In this SRHE funded study, Freya will examine how BTEC learners are imagined within both further and higher education environments, and how those imaginings impact student learner identities. Whilst it is widely acknowledged that BTEC learners often experience less success within HE; data on progression and award gaps tends towards the quantitative, limiting the narrative and reasoning behind this picture. Therefore this research aims to illuminate the ways in which BTEC students are differently imagined and supported within FE and HE, considering how these perceptions shape students’ own emerging sense of self and belonging as learners within HE. By connecting further and higher education, this research raises awareness of the needs of BTEC learners to promote accessibility and inclusion of different learning needs, and ultimately, supports student success. This will be achieved through a multi-method study, consisting of narrative interviews and diary based methods to consider the ways learner identities are embedded in a collective past, produced in practice through life experiences, and mediated by discourse.

Stuart Read - SRHE Prize Winner

Disabled people’s experiences of higher education during the time of the Coronavirus pandemic: Pasts, presents, and future – Stuart Read, Bath Spa University

Stuart Read holds an MSc in Psychological Research Methods and a PhD in Psychology from the University of Exeter. Following the completion of his PhD, Stuart was a Senior Research Associate at the Norah Fry Centre for Disability Studies, University of Bristol. Since 2018, Stuart has been employed as a Research Fellow in the School of Education at Bath Spa University.

Stuart’s research interests intersect Disability Studies, Education, and creative and inclusive research methods. As a disabled person and activist researcher, Stuart is interested in researching the lived experiences of disabled people for the purposes of promoting social change. He is currently concerned with researching topics around disabled people’s experiences of higher education, including: academic ableism; the inequalities that disabled people face when studying and working within academia; and how to embed principles of inclusion and compassion within the higher education sector.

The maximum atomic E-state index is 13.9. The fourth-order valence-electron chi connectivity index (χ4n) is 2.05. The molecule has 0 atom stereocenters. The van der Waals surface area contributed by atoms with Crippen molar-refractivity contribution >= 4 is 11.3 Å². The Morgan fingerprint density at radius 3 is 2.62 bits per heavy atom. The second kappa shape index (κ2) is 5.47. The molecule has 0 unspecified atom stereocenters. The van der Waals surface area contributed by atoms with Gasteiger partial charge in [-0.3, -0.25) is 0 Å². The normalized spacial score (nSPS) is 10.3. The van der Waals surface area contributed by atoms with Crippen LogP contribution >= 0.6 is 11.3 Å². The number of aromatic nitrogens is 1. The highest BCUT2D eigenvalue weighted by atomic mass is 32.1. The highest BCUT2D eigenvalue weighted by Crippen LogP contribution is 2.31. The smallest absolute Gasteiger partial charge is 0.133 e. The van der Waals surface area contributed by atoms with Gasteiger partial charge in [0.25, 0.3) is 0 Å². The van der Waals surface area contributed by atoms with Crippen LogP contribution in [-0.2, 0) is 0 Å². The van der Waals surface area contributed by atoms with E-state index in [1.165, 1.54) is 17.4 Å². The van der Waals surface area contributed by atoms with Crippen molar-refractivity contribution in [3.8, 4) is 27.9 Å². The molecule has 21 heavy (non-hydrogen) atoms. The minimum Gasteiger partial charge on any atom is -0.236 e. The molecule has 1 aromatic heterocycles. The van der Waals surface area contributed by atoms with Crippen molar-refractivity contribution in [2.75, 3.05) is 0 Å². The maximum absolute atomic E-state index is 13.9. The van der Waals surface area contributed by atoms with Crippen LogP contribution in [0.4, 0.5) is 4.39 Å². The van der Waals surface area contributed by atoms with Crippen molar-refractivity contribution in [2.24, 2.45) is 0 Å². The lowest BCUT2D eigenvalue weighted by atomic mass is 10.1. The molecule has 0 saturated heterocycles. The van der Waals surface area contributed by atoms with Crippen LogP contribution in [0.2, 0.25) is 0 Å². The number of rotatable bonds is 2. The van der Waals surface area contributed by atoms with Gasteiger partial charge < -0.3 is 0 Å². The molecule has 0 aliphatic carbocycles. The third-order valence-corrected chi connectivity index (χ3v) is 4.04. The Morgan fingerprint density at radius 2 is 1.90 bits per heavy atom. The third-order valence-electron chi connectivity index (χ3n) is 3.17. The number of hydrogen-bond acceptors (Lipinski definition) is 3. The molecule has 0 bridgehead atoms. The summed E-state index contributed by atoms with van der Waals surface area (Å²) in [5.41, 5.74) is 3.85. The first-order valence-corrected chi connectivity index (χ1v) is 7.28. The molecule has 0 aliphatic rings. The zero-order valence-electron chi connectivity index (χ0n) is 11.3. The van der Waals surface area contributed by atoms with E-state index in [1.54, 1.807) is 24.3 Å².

For his SRHE research, Stuart will combine his interests by exploring the lived experiences of disabled students and staff as they navigate a pandemic academy. He will seek to understand disabled people’s experiences of studying and working in COVID times from the onset of the pandemic to the present. He will also explore disabled people’s hopes and fears about returning to a post-pandemic university environment, including their thoughts about what an inclusive and compassionate post-pandemic higher education sector could look like.

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Probably not #REFable 😕
.. it's not a #JournalArticle. It's not #BookChapter. It's an #illustrated #DigitalArchive! Experiences of #COVID19 #pandemic as told by @AcademicFemales in #diary and #interviews. Launching 1 June. #DearDiaryProject @SRHE73 @myBCUresearch

Exciting to have our paper on the Indigenised university for sustainable development published in IJSHE. https://www.emerald.com/insight/content/doi/10.1108/IJSHE-09-2021-0413/full/html. Thanks to @SRHE73 for funding the research that underpins the article. @researcher_prof @soajaps

"Discursively, Covid-19 laid bare a higher education sector fluent in the language of competition but mostly unable to articulate its underlying value to society" (new piece by me, with many thanks to colleagues at @SRHE73). https://srheblog.com/2022/05/10/covid-19-wont-change-universities-unless-they-own-up-to-the-problems-that-were-already-there/